By Timothy Quinn
As a Toronto-based franchisee for Intelligent Office, which provides ‘virtual’ professional office services—from phone systems and mailing addresses to on-demand office space and conference rooms—à la carte for small to medium-size enterprises (SMEs), I’ve introduced a burgeoning business-to-business (B2B) model to an urban environment where there are already strong trends in its favour. As a result, my three franchises are among the top performers across the entire system today and have served as an example to our corporate headquarters of where rapid growth can be found tomorrow.
Getting into business
I was born in Georgetown, which is part of Halton Hills, Ont. I grew up there and then in Bramalea, a neighbourhood in Brampton, Ont. As a child, I was into sports, especially hockey and football. And as I grew older, I became interested in current events, business and politics.
At McMaster University in Hamilton, I earned a bachelor of commerce (honours) degree with a minor in economics. When I graduated in the early 1990s, however, the economy was in the depths of a recession. I was interested in the advertising and marketing sectors, but the job placement rates there were way down.
Looking through a local newspaper, I felt motivated by a job ad seeking a junior salesperson for Artisan Graphics, which produced computer-cut vinyl logos for corporate truck fleet identification. Based in Mississauga, Ont., they had introduced new digital imaging technology for producing these photo-quality printed truck-side graphics. The concept of ‘rolling billboards’ was still very new back then.
I ended up working there for a couple of years, when the concept’s popularity was growing exponentially. Beyond trucks, the digital technology was a game-changer for all outdoor advertising, as it provided a way to produce low quantities of ultra-wide-format images on a variety of substrates much more affordably than ever.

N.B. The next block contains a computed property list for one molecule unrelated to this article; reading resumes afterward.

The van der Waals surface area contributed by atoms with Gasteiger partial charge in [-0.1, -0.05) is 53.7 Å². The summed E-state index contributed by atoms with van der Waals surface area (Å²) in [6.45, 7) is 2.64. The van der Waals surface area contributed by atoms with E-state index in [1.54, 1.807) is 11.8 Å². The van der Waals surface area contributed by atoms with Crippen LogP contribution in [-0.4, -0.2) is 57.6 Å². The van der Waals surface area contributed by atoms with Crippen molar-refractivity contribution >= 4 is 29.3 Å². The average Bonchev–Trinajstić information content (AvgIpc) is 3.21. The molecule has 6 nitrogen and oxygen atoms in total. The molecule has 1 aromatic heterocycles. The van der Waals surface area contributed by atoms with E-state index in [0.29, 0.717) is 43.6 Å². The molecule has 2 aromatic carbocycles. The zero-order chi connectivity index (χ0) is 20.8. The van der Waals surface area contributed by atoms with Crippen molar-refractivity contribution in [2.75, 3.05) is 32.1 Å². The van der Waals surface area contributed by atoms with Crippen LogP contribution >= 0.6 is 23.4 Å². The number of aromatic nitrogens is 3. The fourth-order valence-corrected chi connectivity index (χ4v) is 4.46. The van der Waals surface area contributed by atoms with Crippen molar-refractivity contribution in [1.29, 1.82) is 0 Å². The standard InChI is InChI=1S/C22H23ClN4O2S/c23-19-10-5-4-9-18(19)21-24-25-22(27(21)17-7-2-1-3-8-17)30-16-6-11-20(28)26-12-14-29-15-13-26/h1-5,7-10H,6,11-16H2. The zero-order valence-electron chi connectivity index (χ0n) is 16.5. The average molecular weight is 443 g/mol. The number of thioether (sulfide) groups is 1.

In 1993, three of us left Artisan, got a small business loan and started our own company, GHQ Imaging, in Etobicoke (which is now part of Toronto). We bought the next generation of four-colour processing equipment, targeted a customer base of billboard companies and ad agencies throughout the Greater Toronto Area (GTA) and became Canada’s largest printer of ‘superboards.’
The industry was still exploding. Over the following six years, we established a sales network spanning both North and South America. We grew from $800,000 in annual sales to $15 million.
By 1999, GHQ had more than 120 employees and was the third largest supplier of its kind in the world. Prismaflex International, a large manufacturer of outdoor advertising products and printed output in France, purchased the company from us that year. I stayed for one more year on a management contract.
After I left Prismaflex, I took some time off to travel in Australia and to build a cottage on Lake Joseph in Ontario’s Muskoka region. Then I provided backing to the inventors of the Roto-Majic, a handheld tilling and weed-removal device for gardening. This involved some business consulting and we arranged an exclusive distribution contract with Home Hardware.